What to Americans of 2026 will be the Fourth of July? The 250th anniversary of the signing of the Declaration of Independence is only four years away, but those years seem set to be decisive, when we consider the future of our country. One can imagine there being, after a right-wing win of the White House, grand celebrations nationwide, akin to the bicentennial of 1976—an effort to recreate a common language for America. Or perhaps, with a compromise victory, a conciliatory small-c conservative president, there would be a cheerful and festive, but most importantly normal, acknowledgment of the date, an appropriate speech, fireworks, the cookout price a little lower than the year before. But one can also imagine, quite easily, looking to the left, the United States of America turning 250 with little official fanfare, if not outright opprobrium, and only local special celebration.
Indeed, such a forgetting, this potential passing over of memory, has already happened. Where was the nationwide rejoicing in November and December of 2020 or Thanksgiving 2021 that Providence had preserved the hope of our Pilgrim fathers for 400 years? The four century mark of treating North America not just as a New World to be exploited for financial gain, but as a promised land to settle and prosper in, came and went with barely a murmur. And I will make of thee a great nation, and I will bless thee, and make thy name great; and thou shalt be a blessing. The first experiment in self-government on these shores, the Mayflower Compact, was signed November 21, 1620. The Pilgrims arrived in Plymouth Harbor on December 16 of that year. The First Thanksgiving was in 1621.
It will be objected that the Pilgrims are hardly as important to our national identity as the Declaration of Independence, that though we may have moved to forget one we will surely not forget the other. The Declaration with its universalist propositions, someone might say after Abraham Lincoln’s gloss of the Proverb, is the apple of gold in the Constitutional setting of silver, and the very tie that binds us up as a people—the Pilgrims are only one strand in our pluralist tapestry. But let us answer with another Lincolnism, and look to his Lyceum Address from which so much of the language of American civic piety, “political religion,” has been derived. Lincoln said: “I know the American People are much attached to their Government;---I know they would suffer much for its sake;---I know they would endure evils long and patiently, before they would ever think of exchanging it for another.”
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The American people is not made by the American government, or by American propositions; it preceded the form of our republicanism. The American Constitutional system and the American Declaration are choices an American people made, and thus Lincoln could ask that his young listeners commit themselves to their preservation, continue to choose them. “As the patriots of seventy-six did to the support of the Declaration of Independence, so to the support of the Constitution and Laws, let every American pledge his life, his property, and his sacred honor;---let every man remember that to violate the law, is to trample on the blood of his father, and to tear the character of his own, and his children's liberty.” It is a covenant of family, received from fathers, given to children, an organic and historic continuity that is entered not by abstract invocations but by submission to its laws and participation in its traditions.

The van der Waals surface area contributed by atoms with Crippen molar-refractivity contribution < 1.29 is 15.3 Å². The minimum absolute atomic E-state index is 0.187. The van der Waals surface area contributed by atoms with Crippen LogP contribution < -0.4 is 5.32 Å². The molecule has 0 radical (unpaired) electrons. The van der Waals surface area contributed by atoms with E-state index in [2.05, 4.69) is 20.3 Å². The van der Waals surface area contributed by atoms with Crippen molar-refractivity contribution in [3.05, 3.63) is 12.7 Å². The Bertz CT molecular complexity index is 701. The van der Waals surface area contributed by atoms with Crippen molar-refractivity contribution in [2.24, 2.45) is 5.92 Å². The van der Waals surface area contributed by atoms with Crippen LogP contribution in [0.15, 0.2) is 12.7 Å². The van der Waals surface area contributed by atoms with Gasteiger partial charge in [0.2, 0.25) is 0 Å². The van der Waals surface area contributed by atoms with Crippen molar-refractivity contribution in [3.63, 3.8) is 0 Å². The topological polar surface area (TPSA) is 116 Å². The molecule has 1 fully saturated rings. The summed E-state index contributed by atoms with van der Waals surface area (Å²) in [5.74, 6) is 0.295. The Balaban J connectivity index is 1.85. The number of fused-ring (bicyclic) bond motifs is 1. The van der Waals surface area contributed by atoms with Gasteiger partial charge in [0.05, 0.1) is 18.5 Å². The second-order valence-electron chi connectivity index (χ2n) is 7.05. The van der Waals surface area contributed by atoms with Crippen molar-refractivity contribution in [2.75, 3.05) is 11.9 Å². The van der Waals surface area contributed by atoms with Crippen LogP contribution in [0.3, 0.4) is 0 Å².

So though I am grateful for the sign of union and continuity celebrated by the “Star-Spangled Banner,” there is another old song that would be more appropriate as our national anthem. “America the Beautiful” distills the continental inheritance and pilgrim and pioneer stories that in our sharing make Americans American, and it makes the prayers that are needful for any country to flourish. “O beautiful for pilgrim feet / Whose stern impassioned stress, / A thoroughfare for freedom beat / Across the wilderness! / America! America! / God mend thine every flaw, / Confirm thy soul in self-control, / Thy liberty in law!” Here in this song the particularities of American history, America’s roots in English Christian civilization, its origins in thirteen distinct colonies, its growth in westward expansion, take up the need for a civic piety that every new arrival can submit himself to, and make a harmony.
My personal American pilgrimage has not been westward, but east to D.C. from Washington State. My Fourth of July was spent with friends—friends from college, new friends, and friends of friends. There were many toddlers and a few very newborn babies, experiencing their first Independence Day. This time in community made the birthday of our form of government special, but only because I had already learned to love this country through the Fourth of July that I missed, back home. There my parents took my nieces to the parade, the mountains in sight, the ocean only an hour away, the mighty Columbia slipping silently by, all covered in green, trees straight and tall. Thus were the Independence Days of my childhood, and thus was my childhood, in the place that by loving I could grow to admire the country it was a part of, and not just a country, but a people and a story, too.